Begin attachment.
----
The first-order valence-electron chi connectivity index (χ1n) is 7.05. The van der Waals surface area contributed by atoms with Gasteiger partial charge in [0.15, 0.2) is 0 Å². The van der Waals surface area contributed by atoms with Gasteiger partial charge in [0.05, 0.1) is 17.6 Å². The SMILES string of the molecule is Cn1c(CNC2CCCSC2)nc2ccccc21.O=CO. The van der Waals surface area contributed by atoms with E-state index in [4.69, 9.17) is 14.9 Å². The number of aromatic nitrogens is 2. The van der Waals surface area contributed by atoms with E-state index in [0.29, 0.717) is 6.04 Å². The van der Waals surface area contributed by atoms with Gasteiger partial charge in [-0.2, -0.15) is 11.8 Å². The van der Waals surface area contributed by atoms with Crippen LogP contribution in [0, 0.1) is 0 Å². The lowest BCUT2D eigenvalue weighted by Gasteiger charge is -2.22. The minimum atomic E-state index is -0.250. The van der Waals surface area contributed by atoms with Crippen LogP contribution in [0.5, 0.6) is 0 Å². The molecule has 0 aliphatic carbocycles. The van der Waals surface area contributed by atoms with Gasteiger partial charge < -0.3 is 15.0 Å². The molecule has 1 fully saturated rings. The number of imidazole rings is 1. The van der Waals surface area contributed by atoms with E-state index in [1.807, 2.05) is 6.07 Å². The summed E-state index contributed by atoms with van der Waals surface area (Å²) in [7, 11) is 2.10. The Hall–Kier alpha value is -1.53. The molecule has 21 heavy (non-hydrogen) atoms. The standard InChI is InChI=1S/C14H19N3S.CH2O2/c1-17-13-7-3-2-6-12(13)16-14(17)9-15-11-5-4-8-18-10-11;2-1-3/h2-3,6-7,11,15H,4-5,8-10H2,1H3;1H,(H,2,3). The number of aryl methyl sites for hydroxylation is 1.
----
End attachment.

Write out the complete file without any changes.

The first-order valence-electron chi connectivity index (χ1n) is 7.05. The van der Waals surface area contributed by atoms with Gasteiger partial charge in [0.15, 0.2) is 0 Å². The van der Waals surface area contributed by atoms with Gasteiger partial charge in [0.05, 0.1) is 17.6 Å². The SMILES string of the molecule is Cn1c(CNC2CCCSC2)nc2ccccc21.O=CO. The van der Waals surface area contributed by atoms with E-state index in [4.69, 9.17) is 14.9 Å². The number of aromatic nitrogens is 2. The van der Waals surface area contributed by atoms with E-state index in [0.29, 0.717) is 6.04 Å². The van der Waals surface area contributed by atoms with Gasteiger partial charge in [-0.2, -0.15) is 11.8 Å². The van der Waals surface area contributed by atoms with Crippen LogP contribution in [0, 0.1) is 0 Å². The lowest BCUT2D eigenvalue weighted by Gasteiger charge is -2.22. The minimum atomic E-state index is -0.250. The van der Waals surface area contributed by atoms with Crippen LogP contribution in [0.5, 0.6) is 0 Å². The molecule has 0 aliphatic carbocycles. The van der Waals surface area contributed by atoms with Gasteiger partial charge < -0.3 is 15.0 Å². The molecule has 1 fully saturated rings. The number of imidazole rings is 1. The van der Waals surface area contributed by atoms with E-state index in [1.807, 2.05) is 6.07 Å². The summed E-state index contributed by atoms with van der Waals surface area (Å²) in [7, 11) is 2.10. The Hall–Kier alpha value is -1.53. The molecule has 21 heavy (non-hydrogen) atoms. The standard InChI is InChI=1S/C14H19N3S.CH2O2/c1-17-13-7-3-2-6-12(13)16-14(17)9-15-11-5-4-8-18-10-11;2-1-3/h2-3,6-7,11,15H,4-5,8-10H2,1H3;1H,(H,2,3). The number of aryl methyl sites for hydroxylation is 1.